Daniel Johnson, a 23-year-old business student who was at the rally Wednesday night, told CNN's iReport the scandal has “tarnished everything we students have come to be proud of here at Penn State.”

Johnson said he rallied at the Old Main, not just in frustration about Paterno's firing, but in support of the alleged victims and as a cry against what he fears happened to them.

“We are not responsible for the decisions made by school officials, who at the end of the day are Joe's bosses. We firmly believe that Joe would never turn a blind eye to something as sick and disturbing as this, had he known the full extent of the situation,” Johnson said. “... We pray that the victims can find a way to move on from this and find peace.”

Bard said that a candlelight vigil was planned for the alleged victims as well as a slight change to this weekend’s football game. Instead of the traditional “white-out” in which the entire student body wears white in support of the Nittany Lions, students are encouraged to participate in a “blue-out.”

An unofficial Facebook page encouraged fans to wear blue "to support the victims of child abuse worldwide. The Blue Ribbon Campaign against child abuse began 22 years ago and is recognized across the country.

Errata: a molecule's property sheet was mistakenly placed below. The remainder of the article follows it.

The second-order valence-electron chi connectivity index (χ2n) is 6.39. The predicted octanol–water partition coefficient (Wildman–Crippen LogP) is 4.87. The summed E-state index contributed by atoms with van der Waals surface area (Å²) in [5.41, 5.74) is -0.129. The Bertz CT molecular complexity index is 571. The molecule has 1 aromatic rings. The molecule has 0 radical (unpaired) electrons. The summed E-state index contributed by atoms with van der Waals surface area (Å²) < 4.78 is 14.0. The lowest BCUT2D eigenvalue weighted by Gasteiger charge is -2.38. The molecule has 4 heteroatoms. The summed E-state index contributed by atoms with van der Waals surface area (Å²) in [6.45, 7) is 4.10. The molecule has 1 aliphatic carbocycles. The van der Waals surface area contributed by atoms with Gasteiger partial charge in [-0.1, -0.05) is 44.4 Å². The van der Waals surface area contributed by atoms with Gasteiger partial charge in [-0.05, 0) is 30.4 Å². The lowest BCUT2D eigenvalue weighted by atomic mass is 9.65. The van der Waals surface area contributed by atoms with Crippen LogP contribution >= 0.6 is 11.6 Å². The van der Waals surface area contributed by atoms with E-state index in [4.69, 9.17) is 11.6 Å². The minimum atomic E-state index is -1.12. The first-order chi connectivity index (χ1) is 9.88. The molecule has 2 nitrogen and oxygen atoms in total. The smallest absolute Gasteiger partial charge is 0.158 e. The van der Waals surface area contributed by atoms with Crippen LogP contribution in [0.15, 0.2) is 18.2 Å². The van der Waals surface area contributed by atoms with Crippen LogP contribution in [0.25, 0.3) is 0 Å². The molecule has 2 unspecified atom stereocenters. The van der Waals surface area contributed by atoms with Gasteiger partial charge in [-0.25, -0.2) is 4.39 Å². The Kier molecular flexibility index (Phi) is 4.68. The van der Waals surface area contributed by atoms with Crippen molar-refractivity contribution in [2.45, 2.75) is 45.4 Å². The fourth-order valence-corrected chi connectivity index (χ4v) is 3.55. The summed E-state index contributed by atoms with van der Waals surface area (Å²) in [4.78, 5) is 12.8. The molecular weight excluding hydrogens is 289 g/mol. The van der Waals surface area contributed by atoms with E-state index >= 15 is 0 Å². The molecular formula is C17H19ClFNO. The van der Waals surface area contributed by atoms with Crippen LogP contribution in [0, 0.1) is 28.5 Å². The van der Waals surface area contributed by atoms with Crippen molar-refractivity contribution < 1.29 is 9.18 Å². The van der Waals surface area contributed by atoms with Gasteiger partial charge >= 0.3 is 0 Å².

“In addition to being the color of our team's home game jerseys, blue represents the color of bruises that have too often been neglected,” the post said.

Bard said he hoped this weekend’s game would be a chance to change the tide.

“It’s not about a football program; it’s not about a coach. … (It's) about moving forward,” he said. “This is a crucial point for this student body to really be able to move forward, unite together and remember the pride that really is involved in Penn State.”

That's a sentiment that Cole couldn't agree with more. He also  hopes that this moment can be turned into a major turning point for the school.

“I think that the image of this university is as low as I can ever imagine it being. I think that bouncing back from this will be difficult. I think that my first impression of the decision is that it was for cleaning house and fixing the image as soon as possible. ... I think that how we bounce back is very important,” he said. “What a few thousand students did last night unfortunately speaks out as what the whole 40,000-student body did. I think that there needs to be a way to get out the message that these actions do not speak for the whole body.

"The nation and the media need to see Penn State not as a violent student body, but as a minority of the students who did it out of anger and that was not the way to demonstrate that.”

soundoff (1,613 Responses)
  1. Kacy.

    We should stop talking about Joe and start talking about Sandusky. Joe did what he was supposed to do- he reported to his superior.